Step 6:  Put one foot in front of the other and don't ever think about how far you have gone or how much farther you have to go.  "Yay!  I've run 12 hours" is immediately followed by "Oh, I have to do that again." In fact, when people ask me what I think about when I run that far, I really don't have an answer.  I think hard about not thinking.  I think about if I need to eat.  Or take a Succeed.  Or if I am drinking enough.  Or too little.  Or why I haven't needed to use the restroom.  Or what is off enough in my system to make my fingers swell some.  Or if I should change shoes.  Or "Ow, that hurts." Or where did Tony go?

Step 7:  Send your crew member to a hotel at night so there is no chance of you getting in the vehicle and quitting. Make him promise not to take you back to the hotel even if you really want to go.

And that's it.  Pretty easy, in theory.

Wednesday, August 22, 2012

Laurel Valley #8

I signed up for Laurel Valley a few months ago, but as the time drew closer, I began to have second thoughts about the wisdom of running it when my ACL wasn't yet 100%.

First:  If you've ever had any knee issues, you know that stairs are not your friends.  There's A LOT of stairs at LV.  Has anyone ever counted the stairs?  There's no way to describe all the sets of stairs, their steepness, narrowness, slickness, never-endingness.  Pictures don't do them justice, but here's some from fellow LV runner, Chris Knodel:

Second:  I push myself a lot at LV.  I made the mistake once of running 7:52 and so I think that I can do that again (which I haven't).  If I was stubborn and pushed it this year, I would only get frustrated with the fact that I can't run like I did a year ago (or especially the year of the 7:52).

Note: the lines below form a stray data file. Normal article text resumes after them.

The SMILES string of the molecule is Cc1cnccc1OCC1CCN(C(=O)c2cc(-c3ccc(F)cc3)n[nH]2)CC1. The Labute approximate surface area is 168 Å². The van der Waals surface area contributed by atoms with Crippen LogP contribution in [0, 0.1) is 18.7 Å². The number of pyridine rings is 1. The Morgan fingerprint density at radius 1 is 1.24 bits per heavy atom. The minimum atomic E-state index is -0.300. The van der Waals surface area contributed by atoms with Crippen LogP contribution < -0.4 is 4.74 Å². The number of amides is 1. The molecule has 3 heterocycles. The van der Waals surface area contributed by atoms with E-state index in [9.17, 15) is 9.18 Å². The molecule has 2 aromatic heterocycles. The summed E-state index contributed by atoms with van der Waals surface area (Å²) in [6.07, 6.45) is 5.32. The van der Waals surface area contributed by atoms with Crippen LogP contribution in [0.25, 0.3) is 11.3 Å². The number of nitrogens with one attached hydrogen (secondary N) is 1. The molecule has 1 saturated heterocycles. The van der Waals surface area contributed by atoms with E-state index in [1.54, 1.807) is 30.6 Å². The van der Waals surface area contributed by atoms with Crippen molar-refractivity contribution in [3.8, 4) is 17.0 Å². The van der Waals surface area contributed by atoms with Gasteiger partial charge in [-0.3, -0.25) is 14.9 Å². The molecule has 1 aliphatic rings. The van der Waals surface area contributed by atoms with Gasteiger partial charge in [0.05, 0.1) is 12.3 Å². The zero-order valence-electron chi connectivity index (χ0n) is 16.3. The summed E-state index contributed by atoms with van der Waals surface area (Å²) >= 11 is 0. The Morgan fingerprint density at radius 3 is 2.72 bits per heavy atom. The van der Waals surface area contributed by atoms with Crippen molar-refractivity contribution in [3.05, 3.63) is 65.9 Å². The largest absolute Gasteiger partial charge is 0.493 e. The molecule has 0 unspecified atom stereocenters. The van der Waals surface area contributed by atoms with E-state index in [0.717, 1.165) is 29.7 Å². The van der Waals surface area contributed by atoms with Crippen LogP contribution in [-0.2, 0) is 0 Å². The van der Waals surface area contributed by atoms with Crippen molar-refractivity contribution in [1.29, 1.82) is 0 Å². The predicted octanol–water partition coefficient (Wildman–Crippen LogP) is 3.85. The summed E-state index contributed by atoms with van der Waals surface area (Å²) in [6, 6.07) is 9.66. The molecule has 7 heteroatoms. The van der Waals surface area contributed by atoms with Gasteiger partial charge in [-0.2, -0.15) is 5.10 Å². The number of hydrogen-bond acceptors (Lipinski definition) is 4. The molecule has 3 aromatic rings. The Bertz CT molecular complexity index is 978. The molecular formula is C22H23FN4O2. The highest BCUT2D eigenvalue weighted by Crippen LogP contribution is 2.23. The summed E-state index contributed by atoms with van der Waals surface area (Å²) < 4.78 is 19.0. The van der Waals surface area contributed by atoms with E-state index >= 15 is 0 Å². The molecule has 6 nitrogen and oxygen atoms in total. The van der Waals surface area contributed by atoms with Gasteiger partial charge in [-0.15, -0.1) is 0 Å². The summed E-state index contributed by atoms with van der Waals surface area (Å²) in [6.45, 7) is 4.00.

Luckily for me, the very wise Bill Keane invited me to hang out with him as he ran with Claude Sinclair at a more enjoyable pace.  I would be going easy on the stairs and not pushing myself too hard.

But, the day did not go quite as planned.  Claude took a really bad fall and was forced to turn back, so Bill accompanied him while I was given the job of helping sweep.  That was probably the best thing that I could have done.  I relaxed and enjoyed the day, met new friends, caught up with old, stopped and looked at the scenery and generally felt terrific.  At an easier pace, I felt strong and fresh and really enjoyed being helpful, rather than just running for myself.  Instead of coming out of LV demoralized, I felt confident for the first time in over a year.

This is Emily.  I spent most of the day with her and enjoyed the experience of running with someone, rather than solo as I usually do.

Bill came back in towards the end (with a surprise hamburger) and for the first time ever, those stairs climbing up Whitewater Falls did not seem all that bad.  Okay, they were bad.

But the knee did not hurt.  And that's a milestone (or 35.7 of them).

Wednesday, July 11, 2012

On Fire: North Fork 50K and other Western Adventures

Disclaimer:  I am not a pyromaniac and you are in no danger of spontaneous combustion if you hang out with me.

Boulder was the first stop on my western trip this summer.  I was attending a week-long history seminar at the University of Colorado and planned to use the time to try to do some running at elevation before the North Fork 50K the following Saturday in Pine, Colorado.   The first day, I ran from campus up to the Flatirons and ran a little bit on the trails there.  Okay, so I ran a block and walked a block.  It was 103 degrees and even though the elevation was only 5400 feet, I was still sucking some air.  The next day I planned to head to the top of the Flatirons to get even higher, but at lunchtime, there was a dry lightning storm.  When we came out of class a couple hours later, this is what we saw:

I went ahead and ran toward the Flatirons, but the fire was growing so the area was sealed off and would remain that way for the rest of the week.  The first night, as the fire grew, the campus was smoky, but the firefighters were able to start containing it within a couple of days, unlike the larger fires burning simultaneously in Fort Collins and Colorado Springs.

 North Fork 50K